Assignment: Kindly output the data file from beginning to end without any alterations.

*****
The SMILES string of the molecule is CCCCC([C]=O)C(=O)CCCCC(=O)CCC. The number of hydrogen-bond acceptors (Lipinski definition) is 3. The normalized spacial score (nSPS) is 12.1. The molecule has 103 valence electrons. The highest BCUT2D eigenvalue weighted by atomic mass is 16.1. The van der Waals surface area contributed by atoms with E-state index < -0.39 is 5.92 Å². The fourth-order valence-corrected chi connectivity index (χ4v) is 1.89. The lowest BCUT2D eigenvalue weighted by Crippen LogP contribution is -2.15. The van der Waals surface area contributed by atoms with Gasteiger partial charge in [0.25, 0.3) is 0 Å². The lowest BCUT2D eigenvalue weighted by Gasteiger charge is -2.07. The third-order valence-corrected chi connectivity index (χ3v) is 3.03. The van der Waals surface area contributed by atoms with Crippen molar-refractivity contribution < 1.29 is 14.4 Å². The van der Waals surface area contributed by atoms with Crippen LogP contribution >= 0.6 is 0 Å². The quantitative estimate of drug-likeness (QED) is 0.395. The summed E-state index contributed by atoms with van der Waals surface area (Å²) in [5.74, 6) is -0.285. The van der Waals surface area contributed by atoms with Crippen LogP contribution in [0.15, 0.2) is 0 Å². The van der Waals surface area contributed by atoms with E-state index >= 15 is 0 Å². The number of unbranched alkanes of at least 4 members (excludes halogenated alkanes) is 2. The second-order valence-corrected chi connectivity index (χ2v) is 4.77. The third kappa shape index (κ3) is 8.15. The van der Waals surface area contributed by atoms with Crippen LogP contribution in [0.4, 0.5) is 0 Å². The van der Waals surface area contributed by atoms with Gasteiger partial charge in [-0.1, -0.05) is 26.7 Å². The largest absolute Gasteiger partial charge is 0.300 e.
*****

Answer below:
The SMILES string of the molecule is CCCCC([C]=O)C(=O)CCCCC(=O)CCC. The number of hydrogen-bond acceptors (Lipinski definition) is 3. The normalized spacial score (nSPS) is 12.1. The molecule has 103 valence electrons. The highest BCUT2D eigenvalue weighted by atomic mass is 16.1. The van der Waals surface area contributed by atoms with E-state index < -0.39 is 5.92 Å². The fourth-order valence-corrected chi connectivity index (χ4v) is 1.89. The lowest BCUT2D eigenvalue weighted by Crippen LogP contribution is -2.15. The van der Waals surface area contributed by atoms with Gasteiger partial charge in [0.25, 0.3) is 0 Å². The lowest BCUT2D eigenvalue weighted by Gasteiger charge is -2.07. The third-order valence-corrected chi connectivity index (χ3v) is 3.03. The van der Waals surface area contributed by atoms with Crippen molar-refractivity contribution < 1.29 is 14.4 Å². The van der Waals surface area contributed by atoms with Crippen LogP contribution >= 0.6 is 0 Å². The quantitative estimate of drug-likeness (QED) is 0.395. The summed E-state index contributed by atoms with van der Waals surface area (Å²) in [5.74, 6) is -0.285. The van der Waals surface area contributed by atoms with Crippen LogP contribution in [0.15, 0.2) is 0 Å². The van der Waals surface area contributed by atoms with E-state index >= 15 is 0 Å². The number of unbranched alkanes of at least 4 members (excludes halogenated alkanes) is 2. The second-order valence-corrected chi connectivity index (χ2v) is 4.77. The third kappa shape index (κ3) is 8.15. The van der Waals surface area contributed by atoms with Crippen LogP contribution in [0.4, 0.5) is 0 Å². The van der Waals surface area contributed by atoms with Gasteiger partial charge in [-0.1, -0.05) is 26.7 Å². The largest absolute Gasteiger partial charge is 0.300 e.